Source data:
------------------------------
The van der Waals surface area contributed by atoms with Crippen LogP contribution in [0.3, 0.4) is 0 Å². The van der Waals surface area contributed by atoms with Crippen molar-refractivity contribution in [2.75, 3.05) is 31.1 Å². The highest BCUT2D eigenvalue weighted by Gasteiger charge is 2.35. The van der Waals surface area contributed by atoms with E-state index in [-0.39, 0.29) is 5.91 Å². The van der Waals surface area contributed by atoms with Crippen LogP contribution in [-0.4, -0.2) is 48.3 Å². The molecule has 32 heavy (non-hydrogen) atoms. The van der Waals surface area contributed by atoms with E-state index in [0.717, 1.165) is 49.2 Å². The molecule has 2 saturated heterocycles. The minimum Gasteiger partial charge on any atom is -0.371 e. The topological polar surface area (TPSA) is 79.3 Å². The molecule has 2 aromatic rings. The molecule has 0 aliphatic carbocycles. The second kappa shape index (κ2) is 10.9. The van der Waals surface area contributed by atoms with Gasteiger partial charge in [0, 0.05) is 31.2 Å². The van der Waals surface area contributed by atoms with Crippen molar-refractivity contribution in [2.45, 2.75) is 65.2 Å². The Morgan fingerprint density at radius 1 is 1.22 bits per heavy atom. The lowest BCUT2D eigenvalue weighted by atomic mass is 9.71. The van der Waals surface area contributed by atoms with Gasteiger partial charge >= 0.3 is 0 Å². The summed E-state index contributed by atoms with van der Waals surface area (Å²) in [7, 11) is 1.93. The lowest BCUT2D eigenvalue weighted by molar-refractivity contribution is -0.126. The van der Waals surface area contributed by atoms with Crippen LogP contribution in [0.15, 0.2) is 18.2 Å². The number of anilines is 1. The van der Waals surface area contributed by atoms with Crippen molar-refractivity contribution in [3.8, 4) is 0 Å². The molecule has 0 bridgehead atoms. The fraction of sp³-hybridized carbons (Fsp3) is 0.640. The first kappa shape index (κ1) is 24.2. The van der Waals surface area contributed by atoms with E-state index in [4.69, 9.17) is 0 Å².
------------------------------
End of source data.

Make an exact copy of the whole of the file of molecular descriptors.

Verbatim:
The van der Waals surface area contributed by atoms with Crippen LogP contribution in [0.3, 0.4) is 0 Å². The van der Waals surface area contributed by atoms with Crippen molar-refractivity contribution in [2.75, 3.05) is 31.1 Å². The highest BCUT2D eigenvalue weighted by Gasteiger charge is 2.35. The van der Waals surface area contributed by atoms with E-state index in [-0.39, 0.29) is 5.91 Å². The van der Waals surface area contributed by atoms with Crippen LogP contribution in [-0.4, -0.2) is 48.3 Å². The molecule has 32 heavy (non-hydrogen) atoms. The van der Waals surface area contributed by atoms with E-state index in [0.717, 1.165) is 49.2 Å². The molecule has 2 saturated heterocycles. The minimum Gasteiger partial charge on any atom is -0.371 e. The topological polar surface area (TPSA) is 79.3 Å². The molecule has 2 aromatic rings. The molecule has 0 aliphatic carbocycles. The second kappa shape index (κ2) is 10.9. The van der Waals surface area contributed by atoms with Gasteiger partial charge in [0, 0.05) is 31.2 Å². The van der Waals surface area contributed by atoms with Crippen molar-refractivity contribution in [2.45, 2.75) is 65.2 Å². The Morgan fingerprint density at radius 1 is 1.22 bits per heavy atom. The lowest BCUT2D eigenvalue weighted by atomic mass is 9.71. The van der Waals surface area contributed by atoms with Gasteiger partial charge >= 0.3 is 0 Å². The summed E-state index contributed by atoms with van der Waals surface area (Å²) in [7, 11) is 1.93. The lowest BCUT2D eigenvalue weighted by molar-refractivity contribution is -0.126. The van der Waals surface area contributed by atoms with Crippen LogP contribution in [0.15, 0.2) is 18.2 Å². The number of anilines is 1. The van der Waals surface area contributed by atoms with Crippen molar-refractivity contribution in [3.8, 4) is 0 Å². The molecule has 0 bridgehead atoms. The fraction of sp³-hybridized carbons (Fsp3) is 0.640. The first kappa shape index (κ1) is 24.2. The van der Waals surface area contributed by atoms with E-state index in [4.69, 9.17) is 0 Å².